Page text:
Reverently, Edie explained to me what the fan was. “This is a family tree. It was created and researched for my grandmother by her children. Elizabeth Sherman was my father’s mother. Her grandfather is the man who signed the Declaration of Independence.” I followed up the spokes of the fan to her grandfather, Roger Sherman. I knew this name well, as everyone in the family did. Roger was the red-haired man from Connecticut, a great leader in the formation of this country. I found out much more about him later, including the fact that he also signed the United States Constitution, but that’s a story for a different chapter (or book). But there were so many other names on this fan, hundreds of them. Names like Prescott, Wellington, Perkins and Standish.

“Edie, is this right?” I asked. “Is this really Miles Standish, captain of the Mayflower?”

“Yes, I imagine it is.” She said as if she was mildly surprised, but surely she already knew. Perhaps she wanted me to discover him for myself or to test my knowledge of U.S. History. In any case, I could see that she was pleased that I was so interested.

I can’t tell you now why she chose to give a copy of “the fan” to me, a fan that detailed her own genealogy back to the early American colonists. Perhaps it was the way I’d sometimes stared at the old pictures on the wall in her hallway. Perhaps she remembered how much fun I’d had with that earlier genealogy project. Whatever her reasons were, I felt at the time that she was entrusting the family genealogy records to me and that she was passing the torch to me as the family historian.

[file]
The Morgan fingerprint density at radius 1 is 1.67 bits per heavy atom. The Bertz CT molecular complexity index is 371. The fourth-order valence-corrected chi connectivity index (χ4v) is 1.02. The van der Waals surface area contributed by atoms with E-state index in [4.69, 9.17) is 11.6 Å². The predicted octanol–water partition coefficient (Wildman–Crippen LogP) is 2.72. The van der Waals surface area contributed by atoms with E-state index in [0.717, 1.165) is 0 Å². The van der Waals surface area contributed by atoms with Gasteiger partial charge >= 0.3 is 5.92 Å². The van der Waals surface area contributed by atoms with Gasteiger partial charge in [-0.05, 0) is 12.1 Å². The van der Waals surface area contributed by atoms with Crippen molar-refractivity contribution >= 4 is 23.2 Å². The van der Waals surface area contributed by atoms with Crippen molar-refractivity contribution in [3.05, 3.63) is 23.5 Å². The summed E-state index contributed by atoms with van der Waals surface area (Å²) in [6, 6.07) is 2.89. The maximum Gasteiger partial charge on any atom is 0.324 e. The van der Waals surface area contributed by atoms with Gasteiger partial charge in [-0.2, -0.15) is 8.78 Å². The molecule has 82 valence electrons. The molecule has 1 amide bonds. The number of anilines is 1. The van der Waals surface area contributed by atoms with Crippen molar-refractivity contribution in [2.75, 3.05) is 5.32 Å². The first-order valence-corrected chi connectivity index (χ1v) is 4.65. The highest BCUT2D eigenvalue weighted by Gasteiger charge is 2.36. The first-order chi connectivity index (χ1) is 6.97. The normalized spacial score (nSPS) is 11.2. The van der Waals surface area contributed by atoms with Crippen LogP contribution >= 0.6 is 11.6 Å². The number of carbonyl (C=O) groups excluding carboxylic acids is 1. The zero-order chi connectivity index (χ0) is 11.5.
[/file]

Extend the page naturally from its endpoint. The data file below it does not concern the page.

Now, I have to tell you that I idolized my grandmother. She was smart and worldly and wise and inspirational. And yet she was comfortable allowing me as a youngster to sit in on and even participate in the philosophical discussions that occurred over glasses of wine around her pool each summer. So if I felt at the time that she wanted me to be the family historian, sure as anything I was going to take on that role. And so I have.